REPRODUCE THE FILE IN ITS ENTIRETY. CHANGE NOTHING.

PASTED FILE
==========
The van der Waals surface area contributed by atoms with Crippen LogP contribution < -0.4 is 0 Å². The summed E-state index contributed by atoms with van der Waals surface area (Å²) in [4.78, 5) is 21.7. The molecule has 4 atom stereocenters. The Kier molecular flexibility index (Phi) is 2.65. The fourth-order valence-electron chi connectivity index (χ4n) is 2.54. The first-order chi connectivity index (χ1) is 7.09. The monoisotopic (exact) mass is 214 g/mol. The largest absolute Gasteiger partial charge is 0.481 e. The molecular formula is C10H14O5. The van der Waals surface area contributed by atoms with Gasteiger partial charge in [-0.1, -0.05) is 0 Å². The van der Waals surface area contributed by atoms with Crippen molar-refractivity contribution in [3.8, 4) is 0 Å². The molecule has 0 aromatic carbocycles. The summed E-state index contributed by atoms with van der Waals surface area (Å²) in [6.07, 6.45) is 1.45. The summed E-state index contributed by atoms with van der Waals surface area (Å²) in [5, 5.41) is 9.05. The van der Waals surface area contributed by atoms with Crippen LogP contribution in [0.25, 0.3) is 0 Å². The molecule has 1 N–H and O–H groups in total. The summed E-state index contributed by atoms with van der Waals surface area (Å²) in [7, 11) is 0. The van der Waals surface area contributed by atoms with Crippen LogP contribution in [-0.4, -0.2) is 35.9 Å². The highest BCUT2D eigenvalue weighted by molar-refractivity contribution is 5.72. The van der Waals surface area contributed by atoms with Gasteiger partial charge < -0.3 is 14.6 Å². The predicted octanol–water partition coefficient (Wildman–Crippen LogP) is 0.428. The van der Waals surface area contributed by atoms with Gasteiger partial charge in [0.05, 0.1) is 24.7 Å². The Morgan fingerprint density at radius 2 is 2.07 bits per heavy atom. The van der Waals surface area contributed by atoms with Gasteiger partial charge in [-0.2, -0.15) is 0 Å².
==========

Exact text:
The van der Waals surface area contributed by atoms with Crippen LogP contribution < -0.4 is 0 Å². The summed E-state index contributed by atoms with van der Waals surface area (Å²) in [4.78, 5) is 21.7. The molecule has 4 atom stereocenters. The Kier molecular flexibility index (Phi) is 2.65. The fourth-order valence-electron chi connectivity index (χ4n) is 2.54. The first-order chi connectivity index (χ1) is 7.09. The monoisotopic (exact) mass is 214 g/mol. The largest absolute Gasteiger partial charge is 0.481 e. The molecular formula is C10H14O5. The van der Waals surface area contributed by atoms with Gasteiger partial charge in [-0.1, -0.05) is 0 Å². The van der Waals surface area contributed by atoms with Crippen molar-refractivity contribution in [3.8, 4) is 0 Å². The molecule has 0 aromatic carbocycles. The summed E-state index contributed by atoms with van der Waals surface area (Å²) in [6.07, 6.45) is 1.45. The summed E-state index contributed by atoms with van der Waals surface area (Å²) in [5, 5.41) is 9.05. The van der Waals surface area contributed by atoms with Crippen LogP contribution in [0.25, 0.3) is 0 Å². The molecule has 1 N–H and O–H groups in total. The summed E-state index contributed by atoms with van der Waals surface area (Å²) in [7, 11) is 0. The van der Waals surface area contributed by atoms with Crippen LogP contribution in [-0.4, -0.2) is 35.9 Å². The highest BCUT2D eigenvalue weighted by molar-refractivity contribution is 5.72. The van der Waals surface area contributed by atoms with Gasteiger partial charge < -0.3 is 14.6 Å². The predicted octanol–water partition coefficient (Wildman–Crippen LogP) is 0.428. The van der Waals surface area contributed by atoms with Gasteiger partial charge in [0.05, 0.1) is 24.7 Å². The Morgan fingerprint density at radius 2 is 2.07 bits per heavy atom. The van der Waals surface area contributed by atoms with Gasteiger partial charge in [-0.2, -0.15) is 0 Å².